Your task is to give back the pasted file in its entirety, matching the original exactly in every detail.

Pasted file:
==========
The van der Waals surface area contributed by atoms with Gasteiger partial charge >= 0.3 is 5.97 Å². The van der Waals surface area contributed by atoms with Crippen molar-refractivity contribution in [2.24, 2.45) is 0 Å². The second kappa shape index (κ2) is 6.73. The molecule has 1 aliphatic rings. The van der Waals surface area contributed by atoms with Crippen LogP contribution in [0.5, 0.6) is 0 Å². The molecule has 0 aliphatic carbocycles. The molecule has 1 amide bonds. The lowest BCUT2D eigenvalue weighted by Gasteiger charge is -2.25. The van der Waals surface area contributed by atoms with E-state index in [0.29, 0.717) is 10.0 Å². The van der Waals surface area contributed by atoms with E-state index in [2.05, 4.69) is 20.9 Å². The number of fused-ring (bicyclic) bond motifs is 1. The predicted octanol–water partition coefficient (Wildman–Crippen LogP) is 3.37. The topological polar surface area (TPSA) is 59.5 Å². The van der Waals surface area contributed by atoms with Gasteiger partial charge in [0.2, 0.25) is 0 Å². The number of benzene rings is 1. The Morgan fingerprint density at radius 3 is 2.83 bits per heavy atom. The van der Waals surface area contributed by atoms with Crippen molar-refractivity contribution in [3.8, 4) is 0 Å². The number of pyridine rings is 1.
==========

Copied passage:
The van der Waals surface area contributed by atoms with Gasteiger partial charge >= 0.3 is 5.97 Å². The van der Waals surface area contributed by atoms with Crippen molar-refractivity contribution in [2.24, 2.45) is 0 Å². The second kappa shape index (κ2) is 6.73. The molecule has 1 aliphatic rings. The van der Waals surface area contributed by atoms with Crippen LogP contribution in [0.5, 0.6) is 0 Å². The molecule has 0 aliphatic carbocycles. The molecule has 1 amide bonds. The lowest BCUT2D eigenvalue weighted by Gasteiger charge is -2.25. The van der Waals surface area contributed by atoms with E-state index in [0.29, 0.717) is 10.0 Å². The van der Waals surface area contributed by atoms with E-state index in [2.05, 4.69) is 20.9 Å². The number of fused-ring (bicyclic) bond motifs is 1. The predicted octanol–water partition coefficient (Wildman–Crippen LogP) is 3.37. The topological polar surface area (TPSA) is 59.5 Å². The van der Waals surface area contributed by atoms with Gasteiger partial charge in [0.2, 0.25) is 0 Å². The number of benzene rings is 1. The Morgan fingerprint density at radius 3 is 2.83 bits per heavy atom. The van der Waals surface area contributed by atoms with Crippen molar-refractivity contribution in [3.8, 4) is 0 Å². The number of pyridine rings is 1.